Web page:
Immune cell study may explain development of type 1 diabetes

Researchers think they may have discovered an important new development which could explain more about how type 1 diabetes occurs.
A team from the University of Eastern Finland say that a certain collection of cells, which are important to the immune system, may play a central role in the development of the condition.
Follicular helper T cells are a recently described subset of T cells that have a central role in activating B cells, which in turn are responsible for producing antibodies.
The researchers say they have discovered a link between the cells, which were found to have increased at the onset of type 1 diabetes, and the presence of autoantibodies commonly associated with the disease.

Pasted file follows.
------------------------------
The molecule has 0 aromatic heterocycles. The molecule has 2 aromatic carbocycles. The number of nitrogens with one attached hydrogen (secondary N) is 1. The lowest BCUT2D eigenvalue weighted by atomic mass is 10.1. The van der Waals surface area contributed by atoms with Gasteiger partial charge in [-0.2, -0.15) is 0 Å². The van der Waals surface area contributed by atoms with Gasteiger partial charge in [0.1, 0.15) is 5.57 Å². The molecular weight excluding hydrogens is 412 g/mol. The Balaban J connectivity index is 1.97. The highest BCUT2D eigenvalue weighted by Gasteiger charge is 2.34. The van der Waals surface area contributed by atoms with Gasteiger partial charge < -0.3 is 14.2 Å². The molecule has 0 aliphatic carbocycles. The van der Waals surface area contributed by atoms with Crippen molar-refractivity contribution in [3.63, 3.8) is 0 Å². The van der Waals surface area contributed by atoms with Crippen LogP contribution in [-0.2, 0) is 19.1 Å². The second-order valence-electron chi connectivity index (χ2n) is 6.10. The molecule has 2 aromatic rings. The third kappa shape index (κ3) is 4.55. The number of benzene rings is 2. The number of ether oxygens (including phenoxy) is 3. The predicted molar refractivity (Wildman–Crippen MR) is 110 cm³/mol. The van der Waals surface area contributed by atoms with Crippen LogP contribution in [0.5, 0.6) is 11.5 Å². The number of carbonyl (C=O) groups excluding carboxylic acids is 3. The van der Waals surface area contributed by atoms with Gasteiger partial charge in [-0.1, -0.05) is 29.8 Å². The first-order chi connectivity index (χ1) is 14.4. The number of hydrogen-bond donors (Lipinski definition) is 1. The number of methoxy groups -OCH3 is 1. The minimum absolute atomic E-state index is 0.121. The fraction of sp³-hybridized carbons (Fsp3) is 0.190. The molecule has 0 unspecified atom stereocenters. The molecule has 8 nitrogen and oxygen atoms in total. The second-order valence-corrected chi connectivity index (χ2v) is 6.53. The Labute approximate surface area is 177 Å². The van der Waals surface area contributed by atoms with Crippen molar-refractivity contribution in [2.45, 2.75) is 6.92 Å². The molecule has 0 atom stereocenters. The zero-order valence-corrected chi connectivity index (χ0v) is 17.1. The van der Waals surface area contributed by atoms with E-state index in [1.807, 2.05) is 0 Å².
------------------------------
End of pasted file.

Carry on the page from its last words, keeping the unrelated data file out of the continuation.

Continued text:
Type 1 diabetes, which is usually diagnosed in childhood or early adolescence, is an autoimmune disease where the immune system destroys the insulin-producing beta cells in the pancreas.
In this study of children with type 1 diabetes, the researchers looked at the frequency of the follicular T helper cells in order to predict a type 1 diagnosis.
They also observed a subgroup of children that had tested positive for multiple diabetes-associated autoantibodies.
They discovered a connection between the activation of follicular helper T cells and the activation of autoantibody-producing B cells in type 1 diabetes.
The study also involved researchers from the Universities of Turku, Helsinki, Tampere and Oulu.

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